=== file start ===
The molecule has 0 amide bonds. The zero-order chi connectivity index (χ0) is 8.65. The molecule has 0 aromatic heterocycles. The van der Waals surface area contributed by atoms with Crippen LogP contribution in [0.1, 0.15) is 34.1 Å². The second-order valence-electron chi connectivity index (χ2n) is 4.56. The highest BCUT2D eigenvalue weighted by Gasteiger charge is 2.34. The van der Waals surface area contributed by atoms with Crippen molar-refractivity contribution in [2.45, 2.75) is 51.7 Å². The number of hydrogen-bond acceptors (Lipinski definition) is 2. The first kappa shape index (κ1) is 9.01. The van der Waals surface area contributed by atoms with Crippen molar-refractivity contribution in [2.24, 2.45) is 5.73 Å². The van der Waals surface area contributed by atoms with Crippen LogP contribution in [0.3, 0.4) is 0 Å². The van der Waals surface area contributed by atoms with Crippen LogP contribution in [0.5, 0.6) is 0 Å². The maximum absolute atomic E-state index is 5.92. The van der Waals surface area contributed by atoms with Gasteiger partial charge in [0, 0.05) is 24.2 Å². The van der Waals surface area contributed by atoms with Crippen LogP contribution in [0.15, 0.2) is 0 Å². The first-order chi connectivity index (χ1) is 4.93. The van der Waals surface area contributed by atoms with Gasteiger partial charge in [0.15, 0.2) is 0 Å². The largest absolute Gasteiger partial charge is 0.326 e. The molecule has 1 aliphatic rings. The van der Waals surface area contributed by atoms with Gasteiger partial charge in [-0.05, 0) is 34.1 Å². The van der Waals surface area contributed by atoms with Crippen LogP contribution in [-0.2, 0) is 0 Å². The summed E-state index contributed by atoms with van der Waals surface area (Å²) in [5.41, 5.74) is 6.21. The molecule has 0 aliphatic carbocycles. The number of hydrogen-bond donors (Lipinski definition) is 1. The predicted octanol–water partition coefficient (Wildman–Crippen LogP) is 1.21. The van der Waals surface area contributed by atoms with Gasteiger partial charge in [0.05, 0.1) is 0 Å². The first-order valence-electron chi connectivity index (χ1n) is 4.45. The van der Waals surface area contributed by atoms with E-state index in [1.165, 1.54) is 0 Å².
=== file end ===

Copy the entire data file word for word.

The molecule has 0 amide bonds. The zero-order chi connectivity index (χ0) is 8.65. The molecule has 0 aromatic heterocycles. The van der Waals surface area contributed by atoms with Crippen LogP contribution in [0.1, 0.15) is 34.1 Å². The second-order valence-electron chi connectivity index (χ2n) is 4.56. The highest BCUT2D eigenvalue weighted by Gasteiger charge is 2.34. The van der Waals surface area contributed by atoms with Crippen molar-refractivity contribution in [2.45, 2.75) is 51.7 Å². The number of hydrogen-bond acceptors (Lipinski definition) is 2. The first kappa shape index (κ1) is 9.01. The van der Waals surface area contributed by atoms with Crippen molar-refractivity contribution in [2.24, 2.45) is 5.73 Å². The van der Waals surface area contributed by atoms with Crippen LogP contribution in [0.3, 0.4) is 0 Å². The van der Waals surface area contributed by atoms with Crippen LogP contribution in [0.5, 0.6) is 0 Å². The maximum absolute atomic E-state index is 5.92. The van der Waals surface area contributed by atoms with Gasteiger partial charge in [0, 0.05) is 24.2 Å². The van der Waals surface area contributed by atoms with Crippen LogP contribution in [0.15, 0.2) is 0 Å². The first-order chi connectivity index (χ1) is 4.93. The van der Waals surface area contributed by atoms with Gasteiger partial charge in [0.15, 0.2) is 0 Å². The largest absolute Gasteiger partial charge is 0.326 e. The molecule has 1 aliphatic rings. The van der Waals surface area contributed by atoms with Gasteiger partial charge in [-0.05, 0) is 34.1 Å². The van der Waals surface area contributed by atoms with Crippen LogP contribution in [-0.2, 0) is 0 Å². The summed E-state index contributed by atoms with van der Waals surface area (Å²) in [5.41, 5.74) is 6.21. The molecule has 0 aliphatic carbocycles. The number of hydrogen-bond donors (Lipinski definition) is 1. The predicted octanol–water partition coefficient (Wildman–Crippen LogP) is 1.21. The van der Waals surface area contributed by atoms with Gasteiger partial charge in [0.05, 0.1) is 0 Å². The first-order valence-electron chi connectivity index (χ1n) is 4.45. The van der Waals surface area contributed by atoms with E-state index in [1.165, 1.54) is 0 Å².